It's a no-brainer—go vegan.
As we've mentioned recently, PETA is working overtime—literally—to restrict or outlaw the chaining of dogs in the cities that make up its Hampton Roads home turf in Virginia. One of those cities that still hasn't passed an anti-chaining ordinance is Newport News—and that has to change.
Here's why: Just weeks after PETA discussed the possible adoption
of a tethering ban with representatives from the city of Newport News—who declined
to take up any chaining regulations at this time—a PETA fieldworker looking for
animals in need in Newport News found this dog, Weezy, chained in someone's
Dogs aren't objects that can be dumped outside, chained, and
forgotten about—they're sensitive, social beings who require good care and consideration. Like those of many lonely and vulnerable chained dogs whose owners can't be
bothered to spare more than minimal attention or care, Weezy's collar was so
tight that it had become embedded in his neck, resulting in a deep, painful,
and infected wound.
Weezy was seized by law-enforcement authorities and treated
by a veterinarian, and the cruel man responsible for Weezy's suffering has been
charged with cruelty to animals. But there is a way to prevent other dogs from experiencing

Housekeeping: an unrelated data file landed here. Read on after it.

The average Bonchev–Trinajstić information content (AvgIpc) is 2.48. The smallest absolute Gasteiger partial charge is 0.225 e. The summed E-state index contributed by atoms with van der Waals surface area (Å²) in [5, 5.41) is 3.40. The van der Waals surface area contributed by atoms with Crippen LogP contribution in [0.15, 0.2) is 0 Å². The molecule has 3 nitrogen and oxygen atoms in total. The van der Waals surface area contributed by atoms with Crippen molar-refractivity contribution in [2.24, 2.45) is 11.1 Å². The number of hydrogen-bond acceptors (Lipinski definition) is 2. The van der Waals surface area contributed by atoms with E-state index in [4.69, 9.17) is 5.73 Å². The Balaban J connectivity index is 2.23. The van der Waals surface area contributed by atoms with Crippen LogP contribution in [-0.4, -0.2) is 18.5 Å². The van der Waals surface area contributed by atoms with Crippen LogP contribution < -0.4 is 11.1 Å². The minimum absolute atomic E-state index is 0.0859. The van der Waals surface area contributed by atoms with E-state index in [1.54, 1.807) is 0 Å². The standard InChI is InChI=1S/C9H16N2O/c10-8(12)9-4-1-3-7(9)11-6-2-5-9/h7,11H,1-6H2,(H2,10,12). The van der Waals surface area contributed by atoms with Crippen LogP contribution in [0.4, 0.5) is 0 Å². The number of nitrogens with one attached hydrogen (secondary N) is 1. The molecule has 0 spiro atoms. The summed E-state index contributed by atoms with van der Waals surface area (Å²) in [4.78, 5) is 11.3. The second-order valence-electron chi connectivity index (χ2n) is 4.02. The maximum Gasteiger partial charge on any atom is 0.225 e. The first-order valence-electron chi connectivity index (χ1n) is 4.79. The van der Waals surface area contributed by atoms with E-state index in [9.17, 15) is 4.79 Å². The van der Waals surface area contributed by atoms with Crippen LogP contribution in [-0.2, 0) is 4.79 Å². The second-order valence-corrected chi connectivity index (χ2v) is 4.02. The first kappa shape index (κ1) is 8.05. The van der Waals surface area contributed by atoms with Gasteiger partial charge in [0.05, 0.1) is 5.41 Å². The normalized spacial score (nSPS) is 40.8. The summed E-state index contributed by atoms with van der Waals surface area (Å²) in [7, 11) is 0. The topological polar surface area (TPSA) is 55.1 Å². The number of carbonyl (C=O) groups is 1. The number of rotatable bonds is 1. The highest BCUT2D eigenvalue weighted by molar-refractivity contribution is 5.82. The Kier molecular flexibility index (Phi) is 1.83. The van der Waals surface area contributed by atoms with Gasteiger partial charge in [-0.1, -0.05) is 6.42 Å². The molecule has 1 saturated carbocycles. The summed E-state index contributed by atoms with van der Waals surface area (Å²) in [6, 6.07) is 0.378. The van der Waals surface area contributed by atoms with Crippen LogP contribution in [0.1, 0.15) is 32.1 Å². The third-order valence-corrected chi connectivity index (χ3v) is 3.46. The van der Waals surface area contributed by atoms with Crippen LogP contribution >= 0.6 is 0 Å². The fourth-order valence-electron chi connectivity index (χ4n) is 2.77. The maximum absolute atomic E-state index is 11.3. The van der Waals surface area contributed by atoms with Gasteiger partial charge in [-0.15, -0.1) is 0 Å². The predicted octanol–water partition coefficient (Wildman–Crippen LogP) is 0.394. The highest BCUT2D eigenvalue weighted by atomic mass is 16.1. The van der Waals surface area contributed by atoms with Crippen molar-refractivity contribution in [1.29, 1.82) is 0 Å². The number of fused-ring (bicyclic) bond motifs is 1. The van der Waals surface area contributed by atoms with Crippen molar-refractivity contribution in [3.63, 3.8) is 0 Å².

this same type of pain: by passing a restriction or an all-out ban on chaining.
PETA's out in front on this issue because its cruelty caseworkers have witnessed time and again how dogs suffer at the end of chains. Chained dogs are psychologically and physically
neglected. They often suffer from exposure, dehydration, starvation, untreated
injuries, maddening flea and tick infestations, flystrike, heartworm disease,
and more. It's not uncommon for chained dogs to hang to death after becoming
entangled in their tether or to accidentally hang themselves on objects around
them. Chaining also puts the
public at risk since chained dogs often unleash their frustration on other people, including children.
Please join PETA in politely urging the Newport News mayor and City Council members to join neighboring Norfolk, Virginia Beach, Hampton, Portsmouth, and
Smithfield in passing an anti-tethering ordinance before another animal suffers
like Weezy. And if your community lacks a chaining ban, please encourage local authorities to take up legislation immediately.
you have a general question for PETA and would like a response, please e-mail Info@peta.org. If you need to report cruelty to
an animal, please click
here. If you are reporting an animal in imminent danger and know where to find the
animal and if the abuse is taking place right now, please call your local
police department. If the police are unresponsive, please call PETA
immediately at 757-622-7382 and press 2.
Follow PETA on Twitter!
Almost all of us grew up eating meat, wearing leather, and going to circuses and zoos. We never considered the impact of these actions on the animals involved. For whatever reason, you are now asking the question: Why should animals have rights? Read more.